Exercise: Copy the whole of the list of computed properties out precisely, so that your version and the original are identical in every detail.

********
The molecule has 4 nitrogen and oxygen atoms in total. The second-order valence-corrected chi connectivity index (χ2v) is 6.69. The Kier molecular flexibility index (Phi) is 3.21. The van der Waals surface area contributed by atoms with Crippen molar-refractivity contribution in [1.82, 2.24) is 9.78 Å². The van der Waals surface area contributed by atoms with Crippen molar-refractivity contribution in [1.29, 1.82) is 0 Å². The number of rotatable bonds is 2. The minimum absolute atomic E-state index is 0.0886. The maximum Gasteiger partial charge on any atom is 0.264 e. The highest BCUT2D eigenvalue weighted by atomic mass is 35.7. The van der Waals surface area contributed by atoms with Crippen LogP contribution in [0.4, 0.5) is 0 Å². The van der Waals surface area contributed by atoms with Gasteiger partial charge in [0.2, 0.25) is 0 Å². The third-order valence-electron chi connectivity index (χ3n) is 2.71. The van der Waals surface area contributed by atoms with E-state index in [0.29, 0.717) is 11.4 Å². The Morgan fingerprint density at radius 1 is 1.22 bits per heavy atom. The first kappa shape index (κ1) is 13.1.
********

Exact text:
The molecule has 4 nitrogen and oxygen atoms in total. The second-order valence-corrected chi connectivity index (χ2v) is 6.69. The Kier molecular flexibility index (Phi) is 3.21. The van der Waals surface area contributed by atoms with Crippen molar-refractivity contribution in [1.82, 2.24) is 9.78 Å². The van der Waals surface area contributed by atoms with Crippen molar-refractivity contribution in [1.29, 1.82) is 0 Å². The number of rotatable bonds is 2. The minimum absolute atomic E-state index is 0.0886. The maximum Gasteiger partial charge on any atom is 0.264 e. The highest BCUT2D eigenvalue weighted by atomic mass is 35.7. The van der Waals surface area contributed by atoms with Crippen LogP contribution in [0.4, 0.5) is 0 Å². The van der Waals surface area contributed by atoms with Gasteiger partial charge in [0.2, 0.25) is 0 Å². The third-order valence-electron chi connectivity index (χ3n) is 2.71. The van der Waals surface area contributed by atoms with E-state index in [0.29, 0.717) is 11.4 Å². The Morgan fingerprint density at radius 1 is 1.22 bits per heavy atom. The first kappa shape index (κ1) is 13.1.